Nominations: The nominee must have been an active NASBR member for a minimum of 5 years and at the time of the nomination. The nominee must be within 15 years of receiving their Ph.D. Candidates for this award must be nominated by at least one current NASBR member, and we encourage collaborative nominations. Nomination materials for potential candidates should be sent to the Chair of the Board of Directors of NASBR or the Chair of the Awards Committee. The nominator(s) is/are responsible for providing a detailed summary of the candidate's qualifications for the award that includes, but is not limited to, the list provided below. The Kunz Award Committee will review the qualifications for completeness and make a recommendation to the full Board, and an affirmative vote by at least 75% of the voting members of the Board is required for approval of an award. Only one award may be granted annually. The awardee will receive a recognition plaque at the annual meeting banquet.
Minimum Nomination Materials - all materials to be supplied by the nominator(s)
2) CV that includes a list of public forums, workshops, and other public outreach activities.
The Spallanzani Award assists distinguished bat researchers from outside North America to attend the North American Symposium on Bat Research. Lazzaro Spallanzani (1729 -1799) was an Italian biologist and physiologist who made important contributions to the experimental study of anatomy and physiology, animal reproduction, and was instrumental in discovering the mechanism of animal echolocation. Spallanzani is famous for extensive experiments on bat navigation in complete darkness. He concluded that bats use sound and their ears for navigation. Spallanzani investigated each individual sense, trying to discover which governed bat navigation. Through the process of elimination, he found that plugging a bat's ears rendered it directionless. Spallanzani's hypothesis of echolocation ability of bats wasn't fully explained for well over a century when in 1941, when Donald R. Griffin first described bat's sensitivity to sound waves.Nomination Process: A Spallanzani Selection Committee of three to six NASBR members receive nominations, screen candidates, and select Spallanzani Fellows. The Committee selects one to two fellows per year based on available funding.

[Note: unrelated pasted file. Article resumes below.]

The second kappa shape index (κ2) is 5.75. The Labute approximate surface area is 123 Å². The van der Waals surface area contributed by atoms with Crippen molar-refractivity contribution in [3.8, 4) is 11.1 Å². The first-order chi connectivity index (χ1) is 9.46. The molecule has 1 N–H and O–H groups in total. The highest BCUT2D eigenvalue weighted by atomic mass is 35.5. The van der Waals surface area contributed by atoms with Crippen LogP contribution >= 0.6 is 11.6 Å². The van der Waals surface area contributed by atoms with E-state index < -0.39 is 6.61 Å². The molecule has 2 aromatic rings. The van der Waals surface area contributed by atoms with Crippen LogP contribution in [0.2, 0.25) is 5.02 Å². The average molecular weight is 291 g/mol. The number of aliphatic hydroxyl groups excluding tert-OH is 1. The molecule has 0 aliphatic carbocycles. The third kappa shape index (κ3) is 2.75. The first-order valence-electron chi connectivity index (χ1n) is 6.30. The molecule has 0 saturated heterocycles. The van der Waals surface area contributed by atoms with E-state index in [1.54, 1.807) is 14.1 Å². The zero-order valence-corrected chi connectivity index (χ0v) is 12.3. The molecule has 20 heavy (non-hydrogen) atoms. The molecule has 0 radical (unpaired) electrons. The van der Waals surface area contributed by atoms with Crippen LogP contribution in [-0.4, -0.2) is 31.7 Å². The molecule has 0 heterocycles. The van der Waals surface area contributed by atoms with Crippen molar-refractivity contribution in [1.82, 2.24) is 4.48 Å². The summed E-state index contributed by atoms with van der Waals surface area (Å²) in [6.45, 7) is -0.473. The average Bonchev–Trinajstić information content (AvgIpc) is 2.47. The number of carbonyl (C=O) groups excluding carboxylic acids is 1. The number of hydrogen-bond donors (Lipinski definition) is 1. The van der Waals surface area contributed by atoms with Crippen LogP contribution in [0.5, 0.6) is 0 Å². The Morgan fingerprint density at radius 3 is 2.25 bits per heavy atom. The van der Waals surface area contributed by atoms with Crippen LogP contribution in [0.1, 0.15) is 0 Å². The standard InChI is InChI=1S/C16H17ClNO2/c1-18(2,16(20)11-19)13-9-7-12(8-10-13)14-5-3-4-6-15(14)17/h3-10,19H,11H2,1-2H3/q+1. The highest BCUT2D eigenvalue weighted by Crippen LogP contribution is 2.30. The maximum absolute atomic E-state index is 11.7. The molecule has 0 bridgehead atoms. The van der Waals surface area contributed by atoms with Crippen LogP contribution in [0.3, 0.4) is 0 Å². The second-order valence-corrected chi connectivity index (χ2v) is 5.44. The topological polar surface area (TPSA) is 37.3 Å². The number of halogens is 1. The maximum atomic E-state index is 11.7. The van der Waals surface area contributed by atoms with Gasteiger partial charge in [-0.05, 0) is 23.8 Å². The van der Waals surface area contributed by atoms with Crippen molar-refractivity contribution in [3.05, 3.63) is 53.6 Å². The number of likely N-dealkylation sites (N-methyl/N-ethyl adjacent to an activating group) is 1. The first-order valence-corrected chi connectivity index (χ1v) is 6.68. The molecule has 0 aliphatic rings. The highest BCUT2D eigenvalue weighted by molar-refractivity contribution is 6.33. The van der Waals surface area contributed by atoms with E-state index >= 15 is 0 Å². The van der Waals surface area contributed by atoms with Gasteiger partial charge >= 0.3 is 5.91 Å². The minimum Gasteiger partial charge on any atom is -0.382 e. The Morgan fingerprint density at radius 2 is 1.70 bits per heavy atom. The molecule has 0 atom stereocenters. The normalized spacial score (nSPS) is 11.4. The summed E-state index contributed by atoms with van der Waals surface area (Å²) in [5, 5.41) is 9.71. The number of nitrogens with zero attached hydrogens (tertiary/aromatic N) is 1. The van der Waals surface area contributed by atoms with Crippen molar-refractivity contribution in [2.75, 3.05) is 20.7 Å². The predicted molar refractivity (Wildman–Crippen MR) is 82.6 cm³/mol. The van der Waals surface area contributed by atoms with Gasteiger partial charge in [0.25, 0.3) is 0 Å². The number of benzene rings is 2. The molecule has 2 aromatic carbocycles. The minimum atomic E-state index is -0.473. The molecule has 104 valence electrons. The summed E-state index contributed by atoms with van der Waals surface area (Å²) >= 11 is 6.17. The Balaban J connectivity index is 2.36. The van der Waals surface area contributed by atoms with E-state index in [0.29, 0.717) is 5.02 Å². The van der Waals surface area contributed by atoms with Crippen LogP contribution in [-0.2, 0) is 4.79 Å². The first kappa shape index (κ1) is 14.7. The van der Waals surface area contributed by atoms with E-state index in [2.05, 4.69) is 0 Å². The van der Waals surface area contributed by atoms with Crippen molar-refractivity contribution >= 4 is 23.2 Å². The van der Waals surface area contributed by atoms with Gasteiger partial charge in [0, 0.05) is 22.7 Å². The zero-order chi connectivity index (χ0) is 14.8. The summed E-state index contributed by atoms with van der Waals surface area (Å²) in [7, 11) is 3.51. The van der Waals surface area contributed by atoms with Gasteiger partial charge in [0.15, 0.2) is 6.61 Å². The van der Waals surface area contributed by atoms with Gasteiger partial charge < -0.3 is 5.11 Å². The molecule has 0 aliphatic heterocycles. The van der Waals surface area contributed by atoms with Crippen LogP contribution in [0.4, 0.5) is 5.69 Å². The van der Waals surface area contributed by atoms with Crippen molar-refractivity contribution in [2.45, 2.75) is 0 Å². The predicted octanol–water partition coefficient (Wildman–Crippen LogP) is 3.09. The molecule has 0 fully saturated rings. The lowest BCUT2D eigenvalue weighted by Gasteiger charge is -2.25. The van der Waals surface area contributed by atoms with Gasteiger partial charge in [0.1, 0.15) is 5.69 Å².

Spallanzani Fellowships may be awarded: 1) As Senior Fellows for recognition of a career of distinction in research, education or conservation biology of bats that has contributed to the development of these activities in their country. 2) As Fellows to persons of any age or career stage that show meritorious recent accomplishments that promote bat research, education, and/or conservation programs in their country.
Nominations may be submitted to the Spallanzani Selection Committee by any NASBR member. Call for nominations are typically made in the Spring of each year (see email announcement for actual deadline). For more information please contact the Spallanzani Award Chair.
This Villa award is bestowed upon a Latin American student who is doing outstanding research, and provides for resources to attend the NASBR meeting and present their findings. Travel, lodging, banquet, and registration are covered by the award.
Nomination Process: To be eligible, applicants must be a Latin American student currently enrolled graduate or undergraduate students in a Mexican university, or must have graduated during the past year (i.e. since the end of the most recent NASBR meeting) from a Mexican university. The student's research may be anywhere in Latin America or the Caribbean, however priority will be given to those with research emphasis and application in Mexico. Contact the Villa Committee Chair to apply.
At the annual conference, NASBR provides nine student awards for best oral and poster presentations in various categories. These awards are provided through generous contributions of our longtime award sponsors. Students should check eligibility and apply by indicating interest during the abstract submission process.